Keywords: Employment, Exit, Exports, Firm deaths, Survival, Trade costs, Agribusiness, Industrial Organization, International Development, International Relations/Trade, Labor and Human Capital, Marketing, Production Economics, Productivity Analysis, Research and Development/Tech Change/Emerging Technologies, F10, D24,
    Date: 2009
  14. By: Krishna, Vijesh V.; Zilberman, David; Qaim, Matin
    Abstract: This paper examines the impact of transgenic technology adoption on varietal diversity. Transgenic pest-resistant varieties are hypothesized to reduce farmersâ demand for on-farm diversity through an act of substitution, as both serve as production risk reducing instruments. This adverse agro-biodiversity impact might be partially counteracted by an expanding seed sector, supplying a large number of transgenic varieties. The case of Bt cotton in India is taken for empirical illustration. The production function analyses show that both Bt technology and on-farm varietal diversity enhance yield, while reducing the production risk. With few Bt varieties available in the first years, technology adoption entailed a reduction in on-farm varietal diversity. This effect, however, was partially offset by more Bt varieties becoming available over time.
    Keywords: Agro-biodiversity, Bt cotton, production risk, transgenic technology, Agricultural and Food Policy, Crop Production/Industries, Environmental Economics and Policy, Farm Management, Productivity Analysis, Risk and Uncertainty,
    Date: 2009
  15. By: Nicoletta Batini; Pietro Cova; Massimiliano Pisani; Alessandro Rebucci
    Abstract: This paper investigates the role played by total factor productivity (TFP) in the tradable and nontradable sectors of the United States, the euro area, and Japan in the emergence and evolution of today's global trade imbalances. Simulation results based on a dynamic general equilibrium model of the world economy, and using the EU KLEMS database, indicate that TFP developments in these economies can account for a significant fraction of the total deterioration in the U.S. trade balance since 1999, as well as account for some the surpluses in the euro area and Japan. Differences in TFP developments across sectors can also partially explain the evolution of the real effective value of the U.S. dollar during this period.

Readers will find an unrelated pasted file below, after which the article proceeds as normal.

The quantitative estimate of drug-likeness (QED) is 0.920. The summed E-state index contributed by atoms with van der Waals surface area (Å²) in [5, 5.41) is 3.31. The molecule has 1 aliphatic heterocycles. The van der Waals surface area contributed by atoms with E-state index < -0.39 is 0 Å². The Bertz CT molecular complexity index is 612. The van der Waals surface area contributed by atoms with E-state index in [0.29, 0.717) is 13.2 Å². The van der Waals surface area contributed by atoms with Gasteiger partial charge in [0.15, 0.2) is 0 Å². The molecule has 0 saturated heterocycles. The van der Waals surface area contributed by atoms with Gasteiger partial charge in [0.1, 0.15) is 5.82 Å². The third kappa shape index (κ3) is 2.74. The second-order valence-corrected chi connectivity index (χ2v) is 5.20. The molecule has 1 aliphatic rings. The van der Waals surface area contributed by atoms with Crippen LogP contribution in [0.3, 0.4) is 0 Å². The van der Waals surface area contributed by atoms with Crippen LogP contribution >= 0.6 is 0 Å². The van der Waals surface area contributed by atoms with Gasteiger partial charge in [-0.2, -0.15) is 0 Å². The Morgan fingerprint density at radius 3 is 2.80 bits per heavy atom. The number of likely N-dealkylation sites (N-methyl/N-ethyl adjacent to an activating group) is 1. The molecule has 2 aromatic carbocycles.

Keywords: Payments imbalances , United States , European Union , Japan , Developed countries , Productivity , Balance of trade , Economic models , Time series , Cross country analysis ,
    Date: 2009–03–24
  16. By: Ollinger, Michael
    Abstract: This paper uses plant-level micro-data from the 2002 Census of Manufactures, Food Safety Inspection Service, and the Economic Research Service in a translog cost function to examine the costs of effort devoted to the performance of sanitation and process control tasks and levels of food safety technology use. Results suggest that more effort devoted to performance of sanitation and process control tasks and greater use of food safety technologies modestly reduce long run costs.
    Keywords: food safety, food safety technologies, translog cost function, long run costs, meat and poultry industry, Food Consumption/Nutrition/Food Safety, Industrial Organization, Production Economics,
    Date: 2009–07
  17. By: Derek Jones; Panu -Kauhanen Kalmi
    Abstract: ABSTRACT : By using new panel data for Finnish banks we study the impact of training on wages and performance. To the best of our knowledge, ours is the first paper to compare explicitly the effects of general and firmspecific workplace training on outcomes for both employees and firms. Unlike much existing literature, we find stronger evidence that training improves worker outcomes rather than organizational performance. Depending upon specification, the estimated wage elasticity with respect to training is in the range of 3-7%, whereas the performance effects vary widely depending on the measures of training intensity. The other key finding is that general training is associated with higher wage and performance effects than is firm-specific training. YLEISEN JA YRITYSKOHTAISEN KOULUTUKSEN VAIKUTUKSET PALKKOIHIN JA MENESTYMISEEN : Näyttöä pankkitoimialalta
    JEL: M53 J24 G21
    Date: 2009–04–22